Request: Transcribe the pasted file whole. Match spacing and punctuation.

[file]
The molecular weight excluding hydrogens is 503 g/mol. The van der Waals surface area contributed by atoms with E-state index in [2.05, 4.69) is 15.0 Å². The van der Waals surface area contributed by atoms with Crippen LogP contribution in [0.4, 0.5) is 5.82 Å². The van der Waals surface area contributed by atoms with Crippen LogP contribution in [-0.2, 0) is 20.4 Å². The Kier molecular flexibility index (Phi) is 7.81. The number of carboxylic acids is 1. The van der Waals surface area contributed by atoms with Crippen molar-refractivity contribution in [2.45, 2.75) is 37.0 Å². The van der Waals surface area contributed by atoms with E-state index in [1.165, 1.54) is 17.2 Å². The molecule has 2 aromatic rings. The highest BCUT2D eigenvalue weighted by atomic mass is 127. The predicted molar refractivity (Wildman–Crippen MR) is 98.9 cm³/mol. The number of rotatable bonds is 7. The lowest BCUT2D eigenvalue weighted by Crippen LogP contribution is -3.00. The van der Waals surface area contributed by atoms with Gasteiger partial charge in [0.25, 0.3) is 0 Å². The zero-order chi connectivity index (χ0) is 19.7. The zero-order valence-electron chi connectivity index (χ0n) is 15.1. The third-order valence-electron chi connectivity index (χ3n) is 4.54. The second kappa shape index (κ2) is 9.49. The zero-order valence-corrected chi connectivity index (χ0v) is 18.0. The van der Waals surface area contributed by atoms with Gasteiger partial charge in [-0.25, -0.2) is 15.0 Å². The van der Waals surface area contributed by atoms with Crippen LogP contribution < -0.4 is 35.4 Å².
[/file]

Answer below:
The molecular weight excluding hydrogens is 503 g/mol. The van der Waals surface area contributed by atoms with E-state index in [2.05, 4.69) is 15.0 Å². The van der Waals surface area contributed by atoms with Crippen LogP contribution in [0.4, 0.5) is 5.82 Å². The van der Waals surface area contributed by atoms with Crippen LogP contribution in [-0.2, 0) is 20.4 Å². The Kier molecular flexibility index (Phi) is 7.81. The number of carboxylic acids is 1. The van der Waals surface area contributed by atoms with Crippen molar-refractivity contribution in [2.45, 2.75) is 37.0 Å². The van der Waals surface area contributed by atoms with E-state index in [1.165, 1.54) is 17.2 Å². The molecule has 2 aromatic rings. The highest BCUT2D eigenvalue weighted by atomic mass is 127. The predicted molar refractivity (Wildman–Crippen MR) is 98.9 cm³/mol. The number of rotatable bonds is 7. The lowest BCUT2D eigenvalue weighted by Crippen LogP contribution is -3.00. The van der Waals surface area contributed by atoms with Gasteiger partial charge in [0.25, 0.3) is 0 Å². The zero-order chi connectivity index (χ0) is 19.7. The zero-order valence-electron chi connectivity index (χ0n) is 15.1. The third-order valence-electron chi connectivity index (χ3n) is 4.54. The second kappa shape index (κ2) is 9.49. The zero-order valence-corrected chi connectivity index (χ0v) is 18.0. The van der Waals surface area contributed by atoms with Gasteiger partial charge in [-0.25, -0.2) is 15.0 Å². The van der Waals surface area contributed by atoms with Crippen LogP contribution < -0.4 is 35.4 Å².